4 out of 5 stars
If anyone could make me care about a gothic ghost story, it would be Leigh Bardugo. And she does, from the first to last pages of Ninth House.
Alex Stern is a California teen with a very troubled past, and an even more troubling ability: She can see ghosts. But bad gets better when she learns that some rich people really want to put her “skill” to work. So Alex finds herself enrolled as a free ride freshman at Yale University. There, while higher learning occurs on the surface, eight ancient Houses of the Veil use various powers to commune with – and profit from – dark magic. Alex’s work study is to serve secretive Lethe House as a sort of supernatural campus police officer, making sure the magic of the elite stays secret, and the town of New Haven stays safe.
Leigh Bardugo’s worldbuilding has always been exemplary, and it’s no different here. While she’s describing a real place in modern times, she captures the nuance and disparity New Haven is famous for. Her story hits the ground running, and I had to resist that pace to slow down an orient myself. She layers her gothic ghost world atop that like a carefully strung net, so close and sheer I understood why the real world can’t see it. The supernatural is dark, cold, scary, and waiting to get into real life. Bardugo’s world of magic is perfectly written as one that people shouldn’t be messing with. And her people are perfectly written as those elite assholes who still would.
Alex – full first name Galaxy (fantastic) – as written is a true survivor. She has more than a lifetime of experience behind her 18 years. She quickly learned no one else could see ghosts, nor would they believe her – no matter what happened. In trying to control the gift herself, Alex made some bad choices. Now she’s out of her drug den-misfit-troublemaker lifestyle and surrounded by privileged kids vomited up from the Hamptons. She’s got a self-possession also beyond her years: she recognizes and regrets her mistakes, she still found good in the worst things. Alex isn’t the most likeable heroine, but I really wanted something to go right for her for a change.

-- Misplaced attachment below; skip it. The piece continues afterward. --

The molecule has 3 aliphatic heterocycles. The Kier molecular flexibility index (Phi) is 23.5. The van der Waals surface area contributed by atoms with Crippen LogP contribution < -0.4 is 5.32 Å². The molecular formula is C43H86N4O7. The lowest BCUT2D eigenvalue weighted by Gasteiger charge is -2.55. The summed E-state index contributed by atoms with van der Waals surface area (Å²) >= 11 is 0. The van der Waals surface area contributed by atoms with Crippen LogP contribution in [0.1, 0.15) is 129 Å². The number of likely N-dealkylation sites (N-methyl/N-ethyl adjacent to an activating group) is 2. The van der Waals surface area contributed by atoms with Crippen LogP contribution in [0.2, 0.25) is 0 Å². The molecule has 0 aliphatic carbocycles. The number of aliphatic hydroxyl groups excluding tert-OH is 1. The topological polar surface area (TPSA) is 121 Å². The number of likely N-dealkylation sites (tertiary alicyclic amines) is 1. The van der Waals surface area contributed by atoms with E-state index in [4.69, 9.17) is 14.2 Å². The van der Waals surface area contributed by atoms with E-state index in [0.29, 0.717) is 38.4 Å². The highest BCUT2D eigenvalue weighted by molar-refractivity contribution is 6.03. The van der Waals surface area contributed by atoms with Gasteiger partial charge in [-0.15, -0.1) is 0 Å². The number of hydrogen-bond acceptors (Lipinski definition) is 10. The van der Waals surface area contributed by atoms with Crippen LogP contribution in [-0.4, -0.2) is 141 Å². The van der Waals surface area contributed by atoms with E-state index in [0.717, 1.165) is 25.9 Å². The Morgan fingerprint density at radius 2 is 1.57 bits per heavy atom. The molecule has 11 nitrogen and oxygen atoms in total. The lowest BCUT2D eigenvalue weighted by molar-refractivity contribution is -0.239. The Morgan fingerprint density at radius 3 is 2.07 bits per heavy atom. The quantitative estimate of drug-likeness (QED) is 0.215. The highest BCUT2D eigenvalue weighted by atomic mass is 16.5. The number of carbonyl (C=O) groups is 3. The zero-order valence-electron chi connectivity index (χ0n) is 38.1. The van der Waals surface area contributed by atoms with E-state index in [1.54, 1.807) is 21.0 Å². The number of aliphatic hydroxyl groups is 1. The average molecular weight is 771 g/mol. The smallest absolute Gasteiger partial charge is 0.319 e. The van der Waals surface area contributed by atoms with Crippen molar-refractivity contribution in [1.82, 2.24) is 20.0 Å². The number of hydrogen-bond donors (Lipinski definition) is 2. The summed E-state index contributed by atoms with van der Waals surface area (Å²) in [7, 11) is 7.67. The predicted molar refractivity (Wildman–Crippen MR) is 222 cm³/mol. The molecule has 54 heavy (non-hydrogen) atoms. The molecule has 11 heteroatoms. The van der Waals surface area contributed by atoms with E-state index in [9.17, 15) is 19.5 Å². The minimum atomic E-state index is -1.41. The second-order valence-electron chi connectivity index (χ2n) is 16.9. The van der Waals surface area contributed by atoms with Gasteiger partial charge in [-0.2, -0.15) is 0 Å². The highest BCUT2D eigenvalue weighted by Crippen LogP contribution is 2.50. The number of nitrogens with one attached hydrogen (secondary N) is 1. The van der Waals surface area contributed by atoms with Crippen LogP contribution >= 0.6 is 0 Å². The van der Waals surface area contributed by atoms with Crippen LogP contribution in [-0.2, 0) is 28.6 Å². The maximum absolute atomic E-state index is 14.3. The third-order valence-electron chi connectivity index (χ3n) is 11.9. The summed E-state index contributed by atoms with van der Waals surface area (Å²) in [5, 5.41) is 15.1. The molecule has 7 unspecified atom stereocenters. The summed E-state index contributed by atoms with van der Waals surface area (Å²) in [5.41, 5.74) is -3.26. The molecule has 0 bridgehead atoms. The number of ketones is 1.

Enter Darlington (a compound of Daniel Arlington – Bardugo had a lot of fun with names here). He’s a step above Alex in the Lethe House hierarchy and a million times more worldly. He serves as an easy, excellent foil to Alex, and driver of the plot.
The story itself is intricate and dark. Complicated forces are at play and people with this kind of power are never who they seem. It’s a many-leveled mystery, kind of like a better written/less puzzle-based Dan Brown book meets that Paul Walker/Josh Jackson movie Skulls. In the end, the story is much bigger, and the dark magic much deeper, than anyone expected. Alex was the key to finding it. Will she be the key to fixing it? Stay tuned for the sequel. (No title or release date announced.)
I liked everything about Ninth House, despite the fact that I don’t really care for gothic ghost stories. For the right person, this book would be absolutely transporting and immersive. So I give it 4/5 stars for what it is to the perfect reader. And I’ll certainly read the next installment, because if Bardugo can get me this far, maybe she can even make me a fan.